Photo credit:© Bob Frid-USA TODAY Sports
How should the Vancouver Canucks divy up goaltending starts moving forward?
By Noah Strang1 year ago
Over the past 15 seasons, Vancouver Canucks fans have enjoyed some great goaltending. Between recent Hockey Hall of Fame inductee Roberto Luongo, Ryan Miller, Jacob Markstrom, and Thatcher Demko, the Canucks have employed some great goaltenders.
In recent seasons, goaltending has been considered a strength for the Canucks. Demko emerged as one of the NHL’s brightest young netminders and has played a vital role in the team’s success. He’s put together many herculean efforts, including a stretch against the Vegas Golden Knights during the 2020 playoffs that will go down in history.
However, to start this season, Demko has been far from the player that fans have come to know and love. He’s posting career-low numbers across the board including a 3-9-2 record, 3.81 goals against average, and an .885 save percentage.
On the other hand, backup Spencer Martin has continued his great play from last season. While he hasn’t replicated the 1.74 goals-against average he posted in 2021-22, he has been much more consistent than Demko. He’s currently spotting a 6-1-1 record, 3.12 goals against average, and a .907 save percentage.
After a rough start, the Canucks have won five of their last six games. They’re not far out of a playoff spot, aided by widespread incompetence across the Western Conference, and head coach Bruce Boudreau now has a tricky decision to make. Does he ride the hot hand of Martin or trust his franchise goalie Demko?
While a goalie controversy in Vancouver was on no one’s radar to start the season, there can now be a legitimate debate as to what direction the Canucks should go. While Martin isn’t about to make 60 starts and push Demko to a backup role, he has played well enough for there to be a case for a platoon.
This is a complicated situation for Boudreau and one that could cost him his job if he handles it poorly.
The case for Demko taking a lion’s share
Thatcher Demko is the Canucks franchise goalie. He’s in the second season of a 5-year contract worth $25 million. That makes him tied for the 14th highest-paid goalie league-wide, firmly in starter territory.
On many occasions in the past, Demko has bailed the Canucks out of terrible situations. There have been many struggling defencemen on the Canucks that owe Demko for hiding their mistakes and helping their numbers. Now that he’s going through a rough patch of his own, he hasn’t received that same support from his team. The Canucks often play fast and loose and it’s a large ask to succeed behind this system.
Despite this rough stretch, confidence in Demko still remains high. He will almost undoubtedly return to elite form, and playing through this rough patch may be just what he needs. There were people ready to ship out Elias Pettersson last season after a rough start, but he recovered and put together an elite second half of the season. Even the best go through rough patches but their ability to bounce back is what makes them great.
Moving Demko and Martin into a 1A-1B situation is only going to affect the 26-year-old Demko’s confidence in a negative manner and force him to miss out on key reps. If the Canucks are going to make it to the playoffs, they’re going to need a run of stellar goaltending. Demko is the one who offers the best chance at that happening over the long run.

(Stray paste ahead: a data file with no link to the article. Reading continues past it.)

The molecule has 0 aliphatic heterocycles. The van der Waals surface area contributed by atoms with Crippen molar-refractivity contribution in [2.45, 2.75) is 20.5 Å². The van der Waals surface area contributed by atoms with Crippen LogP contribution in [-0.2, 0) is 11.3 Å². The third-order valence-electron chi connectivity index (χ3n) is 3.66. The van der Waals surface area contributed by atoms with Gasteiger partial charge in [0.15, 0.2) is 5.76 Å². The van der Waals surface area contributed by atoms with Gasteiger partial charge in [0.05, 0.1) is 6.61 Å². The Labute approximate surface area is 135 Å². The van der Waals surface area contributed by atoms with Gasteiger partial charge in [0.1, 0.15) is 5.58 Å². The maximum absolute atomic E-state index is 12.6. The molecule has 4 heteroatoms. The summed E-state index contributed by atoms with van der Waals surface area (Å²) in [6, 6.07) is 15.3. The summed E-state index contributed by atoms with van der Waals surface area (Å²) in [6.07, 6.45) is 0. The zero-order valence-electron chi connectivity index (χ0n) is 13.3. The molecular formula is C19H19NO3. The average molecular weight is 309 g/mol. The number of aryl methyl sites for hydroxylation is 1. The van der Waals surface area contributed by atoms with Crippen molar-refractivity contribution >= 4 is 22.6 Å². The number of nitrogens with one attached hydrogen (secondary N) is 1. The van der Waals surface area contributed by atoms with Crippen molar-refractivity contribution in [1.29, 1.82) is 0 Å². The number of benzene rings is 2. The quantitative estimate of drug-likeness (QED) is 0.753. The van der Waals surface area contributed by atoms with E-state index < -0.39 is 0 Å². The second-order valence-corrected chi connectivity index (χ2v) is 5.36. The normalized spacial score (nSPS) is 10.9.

The case for a more even split between Demko and Martin
Spencer Martin has been the better goaltender this season. As it stands right now, playing Martin gives the Canucks a better chance to win compared to starting Demko. Through 14 Martin starts over the last two seasons, the Canucks have managed to get 22 of a potential 28 points, only losing in regulation a single time.
While Martin isn’t playing out of his mind, the team has been winning with him in the blue paint. The Canucks have played better in his starts and even Demko has been very complimentary of his play.
“Marty’s [Spencer Martin] been playing awesome and guys have been rallying around him for sure,” Demko said after his own win against the San Jose Sharks on Sunday. “I’ve been trying to help him out as much as I can.”
The difference in success of the two goalies over a two-month sample size is too much to ignore and the Canucks have no choice but to go with a relatively even split if they want the best chance to win.
The reality of the situation is that the Canucks’ rough start means they need to dig themselves out of a hole. They can’t afford to wait for Demko to find his way through these struggles with every point being so valuable. They need to play the goalie that gives them the best chance to win on any given night, and this year, that goalie has been Martin.
There’s a compelling case to be made for both sides of the discussion. Boudreau’s position is not one to envy, especially with the pressure of being fired hanging over his head.
Saying that, it’s clear that Boudreau needs to continue with Demko as the starter and give him at least 60-70% of the starts moving forward. His numbers are not that different from Martin’s at 5-on-5. One contributing factor in the massive discrepancy between the two goalies’ records has been the run support.
Over Demko’s 14 starts this season, the Canucks are averaging 2.93 goals per game. Meanwhile, during Martin’s 8 starts, the Canucks have scored 4.75 goals per game.
Demko is too talented to not turn things around. This is a different answer if Demko is playing injured, but as it stands, the best move is to show him the coaching staff’s full confidence and have him remain as the team’s clear number-one starter.
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